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  • Writer's pictureMeredith Waller

Dealing with Imposter Syndrome

Have you ever been sitting in a room with other people and wondered, why am I here?

Or maybe you were given a responsibility and thought, why do they think I can handle this?

It's possible you may be dealing with feelings of Imposter Syndrome! While not a diagnosis, it's a very real issue that I wanted to dive into today.

Checkout the video or read the transcript below to learn more!

(Transcript from video below)

Hey, my name is Meredith - I'm the owner of Rooted Wellness Counseling here in Boulder, Colorado- and today I wanted to talk about a little thing called Imposter Syndrome.

Imposter Syndrome is not a diagnosis in the Diagnostic and Statistical Manual of Mental Disorders, but it is a very real concern and problem that people experience. It can be people who feel like they don't deserve the opportunities that they're receiving or that they aren't worthy of the accomplishments that they have made, kind of questioning "why have I been given this responsibility?", "am I good enough?", "can I handle this?".

If this is something that you've experienced before, it can feel really awful to wonder if we're in the right place or if we deserve something, so I wanted to talk about some of where this comes from.

I'm going to share two places that I see Imposter Syndrome stemming from for my clients and also three questions that you can ask if this is something you feel like you might be facing.

The first of the two places I see this coming from is past experiences. A lot of times when we feel we aren't good enough, or we question our worth or abilities, it's because of things that we've been through in the past. Yet, these are things that we can evaluate and assess and determine how much of that is factual and how much of that is kind of a lens that we've started seeing situations through because of our past experiences. This is a big part of Cognitive Behavioral Therapy- assessing our thoughts and increasing our awareness of our thought patterns, and being able to have a little more control over what our mind is telling us. Questioning [thoughts] instead of just assuming that thoughts are facts. So, being aware of our past experiences is one route that we can look at for experiencing imposter syndrome.

Another is, feelings of shame. We know that when someone is feeling guilty, it is because they did something bad or they feel bad about something that they did. On the other hand, when someone is experiencing shame it is because they feel that they are bad, which to me really directly connects with Imposter Syndrome. People who are experiencing Imposter Syndrome, don't feel like they aren't quite up to par or that they don't have enough to offer. So by looking into shame and where those emotions come from, we can start to address why we feel this way. And so, again- I believe looking into past experiences and shame can tell us a bit about where these feelings come from.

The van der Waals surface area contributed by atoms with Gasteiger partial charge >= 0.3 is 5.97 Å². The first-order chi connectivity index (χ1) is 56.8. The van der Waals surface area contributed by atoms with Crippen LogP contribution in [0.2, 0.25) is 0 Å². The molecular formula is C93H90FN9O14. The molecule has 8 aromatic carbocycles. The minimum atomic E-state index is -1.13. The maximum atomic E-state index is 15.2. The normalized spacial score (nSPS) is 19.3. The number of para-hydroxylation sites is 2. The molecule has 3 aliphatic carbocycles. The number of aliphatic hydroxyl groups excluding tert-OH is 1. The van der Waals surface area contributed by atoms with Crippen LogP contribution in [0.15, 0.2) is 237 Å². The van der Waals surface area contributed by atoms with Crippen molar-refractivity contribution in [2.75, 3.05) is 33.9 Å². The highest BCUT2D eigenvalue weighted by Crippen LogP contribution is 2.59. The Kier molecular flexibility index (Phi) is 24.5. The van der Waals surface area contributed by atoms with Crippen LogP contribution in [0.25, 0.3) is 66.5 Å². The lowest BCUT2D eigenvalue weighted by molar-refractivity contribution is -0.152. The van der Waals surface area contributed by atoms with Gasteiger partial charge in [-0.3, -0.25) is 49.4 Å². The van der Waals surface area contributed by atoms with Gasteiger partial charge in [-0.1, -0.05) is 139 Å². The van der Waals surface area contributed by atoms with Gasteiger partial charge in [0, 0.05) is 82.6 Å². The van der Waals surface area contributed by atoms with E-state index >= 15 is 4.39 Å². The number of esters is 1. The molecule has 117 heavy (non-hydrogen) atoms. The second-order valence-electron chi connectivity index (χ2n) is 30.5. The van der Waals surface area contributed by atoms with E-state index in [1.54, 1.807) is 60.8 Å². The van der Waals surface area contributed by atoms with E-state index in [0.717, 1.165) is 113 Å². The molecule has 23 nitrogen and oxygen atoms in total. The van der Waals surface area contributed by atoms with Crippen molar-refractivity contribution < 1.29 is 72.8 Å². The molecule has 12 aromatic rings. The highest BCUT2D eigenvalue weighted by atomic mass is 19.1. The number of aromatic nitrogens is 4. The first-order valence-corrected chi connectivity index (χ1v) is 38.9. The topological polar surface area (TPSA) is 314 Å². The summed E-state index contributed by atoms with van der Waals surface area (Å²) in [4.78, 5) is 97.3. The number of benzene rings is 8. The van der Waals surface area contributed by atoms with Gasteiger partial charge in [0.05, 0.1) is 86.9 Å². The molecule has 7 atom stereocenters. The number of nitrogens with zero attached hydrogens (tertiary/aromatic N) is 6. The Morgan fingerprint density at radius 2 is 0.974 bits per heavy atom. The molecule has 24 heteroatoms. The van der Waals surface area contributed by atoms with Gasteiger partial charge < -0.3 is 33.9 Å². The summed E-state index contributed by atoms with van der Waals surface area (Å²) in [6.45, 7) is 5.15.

Now, for those three questions that you can ask yourself to begin exploring your feelings of Imposter Syndrome. The first being:

Where do these feelings come from?

Are there experiences in your past - things that other people have told you, or things you've told yourself- that seem to follow a similar narrative? That is something you can explore, either in therapy, journaling, or however it feels comfortable for you to look into that question. Another question that you can ask is:

What are those feelings?

What are the emotions that it stirs up for you when you feel like you're an imposter in a situation? Is it embarrassment? Shame? Is it sadness? What does it bring up for you? And then the third question is:

Is that serving me anymore?

Do those feelings of Imposter Syndrome have a purpose? I know sometimes people feel like it is a drive to get them to do things "better" or work "harder" if they feel like they're not good enough, that it pushes them farther. But, that's kind of a double-edged sword, because usually when that is the motivation behind doing things differently, we still never give ourselves credit for it. So, is it serving you have to have these feelings?

Once you kind of assess and work through those three questions, it may be more clear if this is something that you want to dive into a little more with support, or with yourself.

I hope that that is helpful! Have a good day guys- I'll talk to you soon.

Meredith Waller MSW, LCSW

Based in Boulder, CO and offering therapy online throughout Colorado

-Certified Shame- Informed Treatment Specialist

-Certified Clinical Anxiety Treatment Professional


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